We will also assess the overall functioning of patients using the Spanish version of the GAF, which is recommended for Axis V disorders in the multiaxial system of DSM-IV-TR (49) and is based on the opinion of clinicians regarding the level of general activity and functioning of patients (severity). The scale was validated in patients with severe mental disorders (50).
Assessment of Adherence to Treatment
We will measure this variable using the Morisky Medication Adherence Scale (53), which has been validated for the Spanish population (54). It has four questions and assesses the attitudes of the patients toward their treatment. Patients with a score of four will be considered as having “good” adherence, while those with a score between 0 and three will be classified as having “poor” adherence.
Assessment of Drug Use
The use of drugs will be determined using the Addition Severity Index (55), which was adapted for the Spanish population by Guerra in 1992 (56) and evaluates substance abuse problems. It is a semi-structured interview with 142 items. Data correspond to the last 30 days in both objective and subjective reports.
Assessment of Quality of Life
Quality of life will be assessed using the World Health Organization Quality of Life WHOQOL-BREF Questionnaire (57). The short version is composed of 26 items exploring 4 dimensions (physical health, psychological health, social relationships, and the environment). Spanish trials were the first to report on the validity of the WHOQOL in people with schizophrenia (58).
Quality of life will also be assessed using the EuroQoL questionnaire (59), which measures five dimensions (mobility, self-care, usual activities, pain/discomfort, and anxiety/depression). It also contains a visual analog scale represented by a vertical line on which subjects rate their self-perceived health status from 0 (the worst) to 100 (the best imaginable health status). The validated Spanish version of this scale is simple and practical (60).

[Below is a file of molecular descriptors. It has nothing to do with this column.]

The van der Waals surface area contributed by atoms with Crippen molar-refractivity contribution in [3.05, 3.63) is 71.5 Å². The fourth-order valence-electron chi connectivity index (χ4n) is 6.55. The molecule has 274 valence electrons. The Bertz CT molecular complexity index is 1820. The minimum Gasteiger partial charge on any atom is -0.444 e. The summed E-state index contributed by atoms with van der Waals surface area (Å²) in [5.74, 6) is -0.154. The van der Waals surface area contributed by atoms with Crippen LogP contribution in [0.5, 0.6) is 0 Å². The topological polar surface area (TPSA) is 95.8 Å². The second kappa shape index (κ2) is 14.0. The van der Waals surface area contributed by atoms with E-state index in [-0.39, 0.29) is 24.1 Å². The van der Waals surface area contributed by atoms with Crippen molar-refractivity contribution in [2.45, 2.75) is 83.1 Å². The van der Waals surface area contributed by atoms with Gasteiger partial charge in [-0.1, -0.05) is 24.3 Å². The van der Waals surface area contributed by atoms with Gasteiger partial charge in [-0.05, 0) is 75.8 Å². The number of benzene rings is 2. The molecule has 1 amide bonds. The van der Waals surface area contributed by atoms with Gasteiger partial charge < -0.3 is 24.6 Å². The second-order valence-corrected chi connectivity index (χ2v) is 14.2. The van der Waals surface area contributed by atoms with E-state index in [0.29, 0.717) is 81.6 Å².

Data confidentiality will be ensured using a coded database. In order to further guarantee confidentiality, access will be restricted to the therapist and the investigators. All data will be anonymous and confidential and will have a code. All the documents recorded to collect data will be saved and filed following the regulations in force in Spain (General Regulation on Data Protection in force in 2018).
We will develop an Android Mobile app with a web support and administration application and a cloud-based backend database, which will register fine-grain interactions between the users and the app in order to generate relevant granular data and key performance indicators and thus support a wide range of further analyses.
The application will be designed and developed using software engineering–based Agile Methodologies under SCRUM principles (empiric control of the development process using continuous feedback procedures). The whole mobile app functionality and its user interfaces and interactions will be designed under the premise of maximizing the user experience in order to boost adherence to treatment.
All of the communications between the mobile app and the supporting backend will be protected by means of an SSL digital certificate on the server, which will provide end-to-end encrypted communications.
Software: Control of Adherence to the App
The software used in the study is based on a technology that reports the access and time that a person been in the app. The app also has a reminders and warnings that will guarantee that patients can use it and not discontinue treatment.